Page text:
Cabinet 01: The Decorated Initial
Decorative initials in illuminated manuscripts functioned as a form of basic punctuation. They marked significant sections or divisions within the text using a "hierarchy of initials" (Watson). Major initials were decorated with ornate embellishments or pictorial images (historiated) and could be several lines taller than the rest of the text. Minor initials were typically coloured letters, often with flourishing detail, and sometimes with a gold background.
The Grandes Heures, a book of hours, was commissioned by the Duke of Berry in 1407 and was finished in 1409. It contains three types of initials:
- The smallest, those the height of one line, mark the beginning of a phrase. Their style was popular in Paris at the end of the 13th century.
- Historiated initials, two lines high marking subdivisions and decorated with emblems of the Duke of Berry.
- Historiated initials, three lines high identifying major divisions and decorated with scenes.
All three types of initials can be seen in the pages on display.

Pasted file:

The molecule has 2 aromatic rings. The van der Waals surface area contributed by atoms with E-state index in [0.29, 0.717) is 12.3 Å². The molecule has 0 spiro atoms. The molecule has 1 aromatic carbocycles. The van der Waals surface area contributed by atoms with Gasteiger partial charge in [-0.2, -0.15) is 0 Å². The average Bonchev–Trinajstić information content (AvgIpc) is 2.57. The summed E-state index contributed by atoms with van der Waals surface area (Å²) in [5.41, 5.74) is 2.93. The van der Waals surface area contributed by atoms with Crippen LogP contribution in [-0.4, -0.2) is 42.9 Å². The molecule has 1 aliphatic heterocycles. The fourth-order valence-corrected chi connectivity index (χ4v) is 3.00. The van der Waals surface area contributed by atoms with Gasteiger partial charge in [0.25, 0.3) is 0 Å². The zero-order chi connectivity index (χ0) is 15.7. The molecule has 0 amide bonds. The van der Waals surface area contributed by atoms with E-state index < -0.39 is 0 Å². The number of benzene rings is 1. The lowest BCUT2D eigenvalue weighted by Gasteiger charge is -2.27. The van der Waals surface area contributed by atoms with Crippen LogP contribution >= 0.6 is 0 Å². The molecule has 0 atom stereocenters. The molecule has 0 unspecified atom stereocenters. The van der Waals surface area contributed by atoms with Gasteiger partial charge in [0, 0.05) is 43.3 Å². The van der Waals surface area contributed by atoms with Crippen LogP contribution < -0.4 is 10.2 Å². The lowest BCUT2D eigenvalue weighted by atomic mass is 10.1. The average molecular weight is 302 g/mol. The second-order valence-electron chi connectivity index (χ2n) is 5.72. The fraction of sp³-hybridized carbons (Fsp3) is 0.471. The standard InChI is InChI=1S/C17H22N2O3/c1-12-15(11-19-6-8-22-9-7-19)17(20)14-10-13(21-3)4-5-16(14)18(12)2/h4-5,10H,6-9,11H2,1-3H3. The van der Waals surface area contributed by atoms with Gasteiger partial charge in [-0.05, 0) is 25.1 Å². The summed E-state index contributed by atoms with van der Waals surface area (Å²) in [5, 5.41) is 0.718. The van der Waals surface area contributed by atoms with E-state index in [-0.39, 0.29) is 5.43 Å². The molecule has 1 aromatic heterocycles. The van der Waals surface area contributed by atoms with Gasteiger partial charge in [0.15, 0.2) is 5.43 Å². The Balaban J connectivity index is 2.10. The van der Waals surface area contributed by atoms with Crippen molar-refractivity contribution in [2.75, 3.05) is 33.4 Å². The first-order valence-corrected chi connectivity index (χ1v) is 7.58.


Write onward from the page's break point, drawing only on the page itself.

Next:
Catholic Church, The Grandes Heures of Jean, Duke of Berry. New York, G. Braziller . Central ND3363.B5 GR15
Preparing coloured ink used in illuminated manuscripts was the task of an illuminator’s apprentice (Watson). Colours were obtained primarily from minerals and plants (Anderson), for example:
|Red||red ochre and plants including whortleberries|
|Blue||Azurite, a copper carbonate, and plants including indigo and woad|
|Bright blue||Lapis lazuli - a stone, as valuable as gold, found in Afghanistan|
|Green||The mineral malachite and verdigris formed on copper, brass and bronze|
|White||Lead oxide, chalk|
Colours were generally ground into a powder, dissolved in water and "mixed with a tempera medium, such as egg white or gum" (Anderson). Gold leaf was applied to the parchment before any colours and gold paint was applied after colouring.
Regardless of how colourful they are, texts are only technically "illuminated" if gold or silver is included in their decoration (Christopher de Hamel). By this definition, the coloured leaf from a printed Nuremberg Bible (1483) on display is not illuminated. Its decorated initial, a large red uncial letter U, is a traditional variant of a minor initial.
[One leaf from the Nuremberg Bible]. [Nuremberg, 1483]. DeBeer Ge 1483 B
Much of the Book of Kells history is uncertain, including who commissioned it. It is thought to have been stolen in 1007 from the church of Kells, buried then recovered (Walther). It is currently held at the Trinity College Library in Dublin. The Book of Kells was probably produced around 800 on the Island of Iona. It contains four Gospels, written in Latin, and is heavily ornate with 678 pages decorated with miniatures, initials and symbols. It was written on vellum (calf skin) and required 150 skins to complete the work (Walther). The initials, both major and minor, show Celtic style of decoration.The Book of Kells is an example of 'insular' art.